Elizabeth is Missing

March 17, 2015 at 2:06 pm | Posted in Award Nominated, Elizabeth is Missing, Great for Book Clubs, Middle Weight Fiction, Popular Fiction | 2 Comments
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Elizabeth is Missing

Harper Collins 2014

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What a treat Elizabeth is Missing is! Author Emma Healey has weaved a dream in which we move with the main protagonist Maud, an elderly lady who is living with ever encroaching dementia, senility or Alzheimer’s (it’s never quite confirmed which and it’s lack of a label doesn’t seem that important a detail either).

Maud’s children are grown, her husband passed away and Maud has carers who come in daily to assist her. Although they help they also display a significant absence of empathy and respect towards Maud, as do many of the other characters. Where others fail in their due process towards Maud, Maud displays great self-respect by constantly reminding everyone that her friend Elizabeth is missing. No matter how many times people tell her to stop or patronise her she doesn’t stop telling everyone and trying to solve the mystery. She upholds her dignity in her pursuit of the truth against the tidal wave of her dementia and the unhelpfulness of everyone else.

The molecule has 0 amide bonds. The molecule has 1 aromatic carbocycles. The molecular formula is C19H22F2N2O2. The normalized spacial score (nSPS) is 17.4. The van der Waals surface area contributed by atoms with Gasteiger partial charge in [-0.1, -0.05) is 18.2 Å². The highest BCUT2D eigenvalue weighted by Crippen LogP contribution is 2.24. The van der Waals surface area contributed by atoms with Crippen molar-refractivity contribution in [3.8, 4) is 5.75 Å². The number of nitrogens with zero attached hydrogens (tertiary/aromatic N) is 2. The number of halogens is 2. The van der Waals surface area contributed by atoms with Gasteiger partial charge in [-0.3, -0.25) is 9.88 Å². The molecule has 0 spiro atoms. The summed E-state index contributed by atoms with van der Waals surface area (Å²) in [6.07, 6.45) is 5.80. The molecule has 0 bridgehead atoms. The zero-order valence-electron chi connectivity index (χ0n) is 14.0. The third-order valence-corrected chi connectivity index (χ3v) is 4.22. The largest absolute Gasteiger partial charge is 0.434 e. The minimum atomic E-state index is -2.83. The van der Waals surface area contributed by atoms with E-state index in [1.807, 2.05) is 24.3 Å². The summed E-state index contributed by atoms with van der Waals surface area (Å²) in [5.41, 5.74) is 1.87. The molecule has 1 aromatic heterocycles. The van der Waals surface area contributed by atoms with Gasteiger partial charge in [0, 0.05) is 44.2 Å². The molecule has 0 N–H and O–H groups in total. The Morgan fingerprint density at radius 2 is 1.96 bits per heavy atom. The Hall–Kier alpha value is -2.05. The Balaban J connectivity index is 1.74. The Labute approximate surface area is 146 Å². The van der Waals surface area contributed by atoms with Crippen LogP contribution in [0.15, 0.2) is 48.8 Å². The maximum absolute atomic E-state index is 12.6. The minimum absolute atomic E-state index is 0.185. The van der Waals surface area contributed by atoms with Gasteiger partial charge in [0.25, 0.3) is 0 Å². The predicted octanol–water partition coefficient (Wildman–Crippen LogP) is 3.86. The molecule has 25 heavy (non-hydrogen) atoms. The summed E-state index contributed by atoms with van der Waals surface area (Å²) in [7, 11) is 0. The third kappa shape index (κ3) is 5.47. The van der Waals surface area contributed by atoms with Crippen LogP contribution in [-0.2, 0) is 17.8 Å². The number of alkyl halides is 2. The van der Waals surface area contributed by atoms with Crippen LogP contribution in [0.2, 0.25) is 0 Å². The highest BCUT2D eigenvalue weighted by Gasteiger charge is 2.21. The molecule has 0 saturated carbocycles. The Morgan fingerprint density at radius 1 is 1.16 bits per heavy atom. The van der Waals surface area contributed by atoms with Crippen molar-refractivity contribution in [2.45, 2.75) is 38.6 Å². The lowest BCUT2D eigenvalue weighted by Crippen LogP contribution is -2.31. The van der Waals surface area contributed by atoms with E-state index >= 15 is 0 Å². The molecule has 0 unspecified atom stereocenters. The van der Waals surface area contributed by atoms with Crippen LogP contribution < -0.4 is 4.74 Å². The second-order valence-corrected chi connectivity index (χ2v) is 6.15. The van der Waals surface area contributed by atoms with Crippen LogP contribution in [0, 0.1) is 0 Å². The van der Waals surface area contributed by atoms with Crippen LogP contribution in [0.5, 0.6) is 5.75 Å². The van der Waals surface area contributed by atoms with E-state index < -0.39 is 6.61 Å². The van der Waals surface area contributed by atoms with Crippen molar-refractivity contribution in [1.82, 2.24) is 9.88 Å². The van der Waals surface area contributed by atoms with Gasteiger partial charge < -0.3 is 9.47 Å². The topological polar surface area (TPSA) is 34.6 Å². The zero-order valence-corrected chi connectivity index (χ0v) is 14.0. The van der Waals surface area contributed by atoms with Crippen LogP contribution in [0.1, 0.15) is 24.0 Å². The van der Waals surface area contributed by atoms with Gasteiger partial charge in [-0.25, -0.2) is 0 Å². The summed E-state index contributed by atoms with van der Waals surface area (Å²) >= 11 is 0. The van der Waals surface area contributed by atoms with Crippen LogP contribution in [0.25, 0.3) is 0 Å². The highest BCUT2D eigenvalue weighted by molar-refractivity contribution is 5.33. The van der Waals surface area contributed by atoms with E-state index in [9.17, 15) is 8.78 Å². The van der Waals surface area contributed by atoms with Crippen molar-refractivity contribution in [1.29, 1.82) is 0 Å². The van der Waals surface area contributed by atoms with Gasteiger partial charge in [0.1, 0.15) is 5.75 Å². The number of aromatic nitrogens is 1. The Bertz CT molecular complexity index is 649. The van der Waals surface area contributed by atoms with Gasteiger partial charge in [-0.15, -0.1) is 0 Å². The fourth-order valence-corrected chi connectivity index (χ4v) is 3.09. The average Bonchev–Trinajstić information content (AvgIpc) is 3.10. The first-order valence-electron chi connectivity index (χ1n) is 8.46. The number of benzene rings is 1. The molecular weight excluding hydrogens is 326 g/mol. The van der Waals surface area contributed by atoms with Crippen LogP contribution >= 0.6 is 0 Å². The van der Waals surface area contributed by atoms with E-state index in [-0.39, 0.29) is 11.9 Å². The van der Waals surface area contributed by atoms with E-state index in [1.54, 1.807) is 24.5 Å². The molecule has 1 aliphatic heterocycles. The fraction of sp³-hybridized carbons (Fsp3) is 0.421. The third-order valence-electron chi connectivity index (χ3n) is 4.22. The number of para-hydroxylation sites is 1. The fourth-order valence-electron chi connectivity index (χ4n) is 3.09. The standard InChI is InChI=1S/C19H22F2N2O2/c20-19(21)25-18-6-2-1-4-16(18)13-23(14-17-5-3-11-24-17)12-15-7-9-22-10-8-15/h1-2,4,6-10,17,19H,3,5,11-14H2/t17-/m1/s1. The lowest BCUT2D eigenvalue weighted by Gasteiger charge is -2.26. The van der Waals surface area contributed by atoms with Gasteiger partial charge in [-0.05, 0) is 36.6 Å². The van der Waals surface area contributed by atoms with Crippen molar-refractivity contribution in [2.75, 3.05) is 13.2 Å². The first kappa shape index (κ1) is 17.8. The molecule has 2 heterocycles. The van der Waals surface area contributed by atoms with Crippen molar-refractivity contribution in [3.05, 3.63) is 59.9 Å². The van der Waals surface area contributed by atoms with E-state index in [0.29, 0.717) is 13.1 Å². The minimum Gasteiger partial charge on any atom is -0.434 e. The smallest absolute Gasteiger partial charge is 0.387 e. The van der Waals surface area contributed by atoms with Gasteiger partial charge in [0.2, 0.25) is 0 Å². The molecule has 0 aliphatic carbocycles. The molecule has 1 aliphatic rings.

The plot is so cleverly woven like a piece of embroidery, flowing from Maud’s recollections of youth to the current day struggles and binds she finds herself in. Stories are layered on top of each other building a platform of truth, however uncomfortable, upon which the seventy year old mystery of why Elizabeth is missing is revealed. A rewarding and evocative novel that I wish I could read again for the first time.

Emma Healey   The book in haiku: Someone is missing, a memory has been lost, now finally truth.

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The Signature of All Things

February 1, 2015 at 1:15 pm | Posted in Uncategorized | 3 Comments
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The Signature of All Things

Elizabeth Gilbert

Bloomsbury 2013